In July of this year, the B.C. Court of Appeal released its decision in Miles v. Vince, 2014 BCCA 289. The court removed and replaced a lay trustee for failing to meet the "prudent investor" standard set out in s. 15.2 of B.C.'s Trustee Act, and at common law. The court was critical of the trustee's failure to adequately consider the interests of the beneficiaries in light of the circumstances in which the trust was settled, and also found her to be in a conflict of interest. The courts are often reluctant to remove an appointed trustee, particularly where the trustee has been granted broad discretion under the trust deed, making this a decision of interest.
The facts of the case were not in dispute at trial. William Vince, the settlor, settled two trusts prior to his death. The first, the "Family Trust" was settled in 2006 for the benefit of Mr. Vince's children. The trust property consisted of shares in real estate holding companies. The second, the "Insurance Trust" was settled in 2007 for the benefit of the children and Mr. Vince's spouse, and was made up of proceeds from Mr. Vince's life insurance policies. Notably, Mr. Vince settled the second trust after he was diagnosed with cancer. Mr. Vince named his sister, Marilynne Vince, as trustee. Mr. Vince died in June 2008.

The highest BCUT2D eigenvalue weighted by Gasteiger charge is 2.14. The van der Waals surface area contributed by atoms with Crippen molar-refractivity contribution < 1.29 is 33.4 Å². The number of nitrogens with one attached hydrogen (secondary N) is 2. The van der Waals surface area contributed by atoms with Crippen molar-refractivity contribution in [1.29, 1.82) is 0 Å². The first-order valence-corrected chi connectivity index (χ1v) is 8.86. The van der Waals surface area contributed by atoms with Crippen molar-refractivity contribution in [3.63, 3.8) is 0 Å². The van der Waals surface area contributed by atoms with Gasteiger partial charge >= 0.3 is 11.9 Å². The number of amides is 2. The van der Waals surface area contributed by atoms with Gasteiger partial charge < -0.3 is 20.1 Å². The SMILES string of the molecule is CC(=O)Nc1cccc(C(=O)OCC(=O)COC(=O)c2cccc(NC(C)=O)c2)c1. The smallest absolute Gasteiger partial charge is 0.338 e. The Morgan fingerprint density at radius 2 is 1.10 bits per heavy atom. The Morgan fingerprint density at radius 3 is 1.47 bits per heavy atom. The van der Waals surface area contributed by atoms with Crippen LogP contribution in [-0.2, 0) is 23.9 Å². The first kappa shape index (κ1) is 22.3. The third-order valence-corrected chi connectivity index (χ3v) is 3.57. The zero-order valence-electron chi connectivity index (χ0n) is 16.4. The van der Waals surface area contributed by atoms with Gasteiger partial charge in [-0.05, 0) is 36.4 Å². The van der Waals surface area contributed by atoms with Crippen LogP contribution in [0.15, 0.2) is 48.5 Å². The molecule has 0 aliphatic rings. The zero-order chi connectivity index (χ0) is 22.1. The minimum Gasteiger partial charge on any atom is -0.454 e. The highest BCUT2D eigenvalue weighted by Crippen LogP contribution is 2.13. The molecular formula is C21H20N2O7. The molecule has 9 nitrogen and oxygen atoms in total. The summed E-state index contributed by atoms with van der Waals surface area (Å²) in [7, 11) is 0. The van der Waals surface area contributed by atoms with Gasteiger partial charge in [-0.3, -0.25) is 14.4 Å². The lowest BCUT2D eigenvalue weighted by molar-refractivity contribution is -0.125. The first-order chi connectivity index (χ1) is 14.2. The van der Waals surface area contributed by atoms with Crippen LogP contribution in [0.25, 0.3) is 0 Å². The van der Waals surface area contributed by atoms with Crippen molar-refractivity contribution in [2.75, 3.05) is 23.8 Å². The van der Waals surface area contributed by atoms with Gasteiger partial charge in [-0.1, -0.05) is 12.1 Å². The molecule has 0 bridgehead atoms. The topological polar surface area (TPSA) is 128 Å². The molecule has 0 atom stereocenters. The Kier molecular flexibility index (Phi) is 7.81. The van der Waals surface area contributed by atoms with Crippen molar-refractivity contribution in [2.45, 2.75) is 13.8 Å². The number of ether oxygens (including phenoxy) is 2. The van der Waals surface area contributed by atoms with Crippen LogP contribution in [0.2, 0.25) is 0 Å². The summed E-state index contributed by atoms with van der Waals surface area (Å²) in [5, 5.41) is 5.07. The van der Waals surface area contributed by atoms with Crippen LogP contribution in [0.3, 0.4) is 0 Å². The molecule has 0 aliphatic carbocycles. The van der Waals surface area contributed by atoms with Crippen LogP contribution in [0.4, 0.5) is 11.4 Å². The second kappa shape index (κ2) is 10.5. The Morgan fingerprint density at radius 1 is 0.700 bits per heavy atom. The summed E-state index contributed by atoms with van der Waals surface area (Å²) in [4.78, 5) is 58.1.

The trust deeds were written with broad discretion to the trustees. Mr. Vince's intentions were not stated. Ms. Vince relied on Mr. Vince's intention expressed to her personally that the trusts should be used for developing the real estate held by the Family Trust. To this end, Ms. Vince directed the Insurance Trust to loan the Family Trust $1.17 million, using the Family Trust real estate as security. She also directed that the Family Trust obtain financing from the B.C. Housing Management Commission, a provincial government agency, in the amount of $5.3 million. To secure this financing, the Insurance Trust granted a first mortgage to B.C. Housing. The financing terms included a priority agreement in favour of B.C. Housing under which the Family Trust's right to enforce was subject to B.C. Housing's prior approval. Further, a second provincial agency had an option to purchase the property, and if this option was exercised the Family Trust would discharge the mortgage without requiring payment.
Cynthia Miles, Mr. Vince's wife, filed a petition after these transactions occurred and Ms. Miles stopped receiving income from the Insurance Trust. Ms. Vince took the position that the Insurance Trust was not required to pay the beneficiaries anything, based on Mr. Vince's expressed intention.
At trial, the judge accepted Ms. Vince's evidence of Mr. Vince's intentions, noting that they were consistent with his prior land development activities. He commented that the loan and financing agreement were risky endeavours, but that the risk was "highly speculative" and would only become a problem if certain "unlikely events" occurred. He did not find that the transactions placed Ms. Vince in a conflict of interest, as she was not required at that time to call in the loan and did not otherwise personally benefit from the transactions.